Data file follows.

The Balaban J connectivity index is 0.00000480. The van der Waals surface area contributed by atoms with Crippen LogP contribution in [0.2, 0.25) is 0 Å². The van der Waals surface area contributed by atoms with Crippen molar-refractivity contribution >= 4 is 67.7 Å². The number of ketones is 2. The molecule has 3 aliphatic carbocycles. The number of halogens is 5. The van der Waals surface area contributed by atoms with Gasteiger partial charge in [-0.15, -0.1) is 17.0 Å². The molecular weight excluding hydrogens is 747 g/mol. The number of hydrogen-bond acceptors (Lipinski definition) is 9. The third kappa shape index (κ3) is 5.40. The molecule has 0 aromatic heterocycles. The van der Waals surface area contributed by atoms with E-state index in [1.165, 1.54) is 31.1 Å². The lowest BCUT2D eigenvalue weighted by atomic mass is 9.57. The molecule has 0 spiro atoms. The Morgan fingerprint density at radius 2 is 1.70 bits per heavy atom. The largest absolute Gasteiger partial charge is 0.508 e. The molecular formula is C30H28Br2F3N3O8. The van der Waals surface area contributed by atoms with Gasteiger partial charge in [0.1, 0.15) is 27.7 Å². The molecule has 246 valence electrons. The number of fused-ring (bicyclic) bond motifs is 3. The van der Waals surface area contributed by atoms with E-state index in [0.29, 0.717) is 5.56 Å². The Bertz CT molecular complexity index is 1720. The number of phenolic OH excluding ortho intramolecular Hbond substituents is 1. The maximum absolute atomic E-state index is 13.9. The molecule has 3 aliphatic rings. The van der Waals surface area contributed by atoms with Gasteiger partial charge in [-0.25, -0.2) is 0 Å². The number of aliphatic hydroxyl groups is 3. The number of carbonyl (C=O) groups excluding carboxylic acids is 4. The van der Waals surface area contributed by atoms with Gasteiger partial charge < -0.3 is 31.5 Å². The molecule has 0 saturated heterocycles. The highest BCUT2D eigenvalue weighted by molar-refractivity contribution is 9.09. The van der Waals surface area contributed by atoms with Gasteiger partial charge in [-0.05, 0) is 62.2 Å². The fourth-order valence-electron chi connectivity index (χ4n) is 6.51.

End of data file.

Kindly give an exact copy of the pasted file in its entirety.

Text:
The Balaban J connectivity index is 0.00000480. The van der Waals surface area contributed by atoms with Crippen LogP contribution in [0.2, 0.25) is 0 Å². The van der Waals surface area contributed by atoms with Crippen molar-refractivity contribution >= 4 is 67.7 Å². The number of ketones is 2. The molecule has 3 aliphatic carbocycles. The number of halogens is 5. The van der Waals surface area contributed by atoms with Gasteiger partial charge in [-0.15, -0.1) is 17.0 Å². The molecular weight excluding hydrogens is 747 g/mol. The number of hydrogen-bond acceptors (Lipinski definition) is 9. The third kappa shape index (κ3) is 5.40. The molecule has 0 aromatic heterocycles. The van der Waals surface area contributed by atoms with E-state index in [1.165, 1.54) is 31.1 Å². The lowest BCUT2D eigenvalue weighted by atomic mass is 9.57. The molecule has 0 spiro atoms. The Morgan fingerprint density at radius 2 is 1.70 bits per heavy atom. The largest absolute Gasteiger partial charge is 0.508 e. The molecular formula is C30H28Br2F3N3O8. The van der Waals surface area contributed by atoms with Gasteiger partial charge in [0.1, 0.15) is 27.7 Å². The molecule has 246 valence electrons. The number of fused-ring (bicyclic) bond motifs is 3. The van der Waals surface area contributed by atoms with E-state index in [0.29, 0.717) is 5.56 Å². The Bertz CT molecular complexity index is 1720. The number of phenolic OH excluding ortho intramolecular Hbond substituents is 1. The maximum absolute atomic E-state index is 13.9. The molecule has 3 aliphatic rings. The van der Waals surface area contributed by atoms with Gasteiger partial charge in [-0.25, -0.2) is 0 Å². The number of aliphatic hydroxyl groups is 3. The number of carbonyl (C=O) groups excluding carboxylic acids is 4. The van der Waals surface area contributed by atoms with Gasteiger partial charge < -0.3 is 31.5 Å². The molecule has 0 saturated heterocycles. The highest BCUT2D eigenvalue weighted by molar-refractivity contribution is 9.09. The van der Waals surface area contributed by atoms with Gasteiger partial charge in [-0.05, 0) is 62.2 Å². The fourth-order valence-electron chi connectivity index (χ4n) is 6.51.